Navigating the Emotional Discussion about Estate Planning with Your Family

January 29, 2020

Money and death are the two most difficult topics for families to discuss, but avoiding these conversations can have devastating consequences. While it might be emotional to bring up money with your children, it’s important to make sure your family understands your financial strategies including your wishes for establishing a trust. A properly structured estate plan gives you control over where your assets go and how your beneficiaries can access what is rightfully theirs. Emotionally preparing your family for trust planning will make the entire process easier for everyone in the long run.

1. Start the Conversation Early
As with all tough conversations between you and your children, it’s critical to communicate your financial values from the very beginning. Share your philosophy about money frequently to begin laying this essential foundation.  Your family will be more comfortable with a discussion about estate planning and won’t feel blindsided. If you are coming at this topic early enough, teach your young children that financial security takes planning.  Be honest with older children about how your choices will set them up for future success.

2. Speak to Each Other with Love & Respect
If you are broaching this conversation later in life and haven’t had as much time to prepare your children as you would have liked, there is still an opportunity to use this as a building block to your communication as adults. When initiating a conversation about financial planning, always be honest and considerate of how this conversation makes your child feel.  Thinking about life without you is most likely not easy for them. Financial discussions can sometimes make people uncomfortable or concerned, so try not to catch anyone off guard.

If you are an adult initiating this trust-planning conversation with your aging parents, start by stressing how important their health and happiness is to you. You are bringing this up to avoid stressful situations in the future when you might have to choose between their medical care and the resources available to you.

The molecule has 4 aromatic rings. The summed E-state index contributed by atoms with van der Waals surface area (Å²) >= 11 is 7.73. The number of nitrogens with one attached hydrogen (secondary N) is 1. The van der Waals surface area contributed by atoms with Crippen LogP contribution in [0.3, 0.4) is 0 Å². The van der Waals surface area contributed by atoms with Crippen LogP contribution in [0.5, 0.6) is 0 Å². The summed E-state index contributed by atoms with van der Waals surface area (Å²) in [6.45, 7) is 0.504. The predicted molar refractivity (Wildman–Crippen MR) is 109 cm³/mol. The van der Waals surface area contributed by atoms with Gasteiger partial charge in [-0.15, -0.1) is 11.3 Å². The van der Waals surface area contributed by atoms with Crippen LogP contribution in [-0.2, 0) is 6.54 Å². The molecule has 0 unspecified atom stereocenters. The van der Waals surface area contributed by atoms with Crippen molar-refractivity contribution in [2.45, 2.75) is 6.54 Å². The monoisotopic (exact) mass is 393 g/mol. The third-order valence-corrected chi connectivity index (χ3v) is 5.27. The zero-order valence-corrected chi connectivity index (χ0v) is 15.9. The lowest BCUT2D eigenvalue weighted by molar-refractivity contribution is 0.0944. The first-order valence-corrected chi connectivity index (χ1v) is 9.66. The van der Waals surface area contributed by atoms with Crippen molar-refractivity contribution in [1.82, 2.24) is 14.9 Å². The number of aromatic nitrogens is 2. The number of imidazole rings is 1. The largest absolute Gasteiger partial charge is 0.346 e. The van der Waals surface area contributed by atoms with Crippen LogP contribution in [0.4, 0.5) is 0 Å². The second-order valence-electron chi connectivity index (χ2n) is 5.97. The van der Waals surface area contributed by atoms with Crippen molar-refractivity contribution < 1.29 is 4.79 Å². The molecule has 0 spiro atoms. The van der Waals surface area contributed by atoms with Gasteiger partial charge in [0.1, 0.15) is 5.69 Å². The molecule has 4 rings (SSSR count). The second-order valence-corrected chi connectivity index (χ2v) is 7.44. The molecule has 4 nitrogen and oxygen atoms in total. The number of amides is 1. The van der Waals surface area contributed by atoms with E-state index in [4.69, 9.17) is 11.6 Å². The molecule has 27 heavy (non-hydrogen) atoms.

3. Ask for Help from Professional Estate Planners
Even if your family is a beacon of communication, discussions about financial matters can get complicated—especially when brought up during a crisis. Disputes between siblings or misunderstandings about paperwork may arise when people are ill-informed. This is where experienced Wealth Management Officers like the ones on the Texas Gulf Bank team can help. Building a relationship with your bank and letting it evolve will help your family gain trust for those who will be there to help when the worst-case scenarios happen.

Consider utilizing a fiduciary (trustee).  Held to the highest government standards, a trustee works in the best interest of the beneficiary above all else. This person will guide your family through the estate-planning process in coordination with your family attorney and tax accountant. They help mitigate conversations between family members and help you understand complex legal jargon often at the center of arguments.

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Wealth Management Department Investments include non-deposit investment products which are:

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  • Not FDIC insured
  • Not insured by any federal government agency
  • Not guaranteed by the bank
  • May decrease in value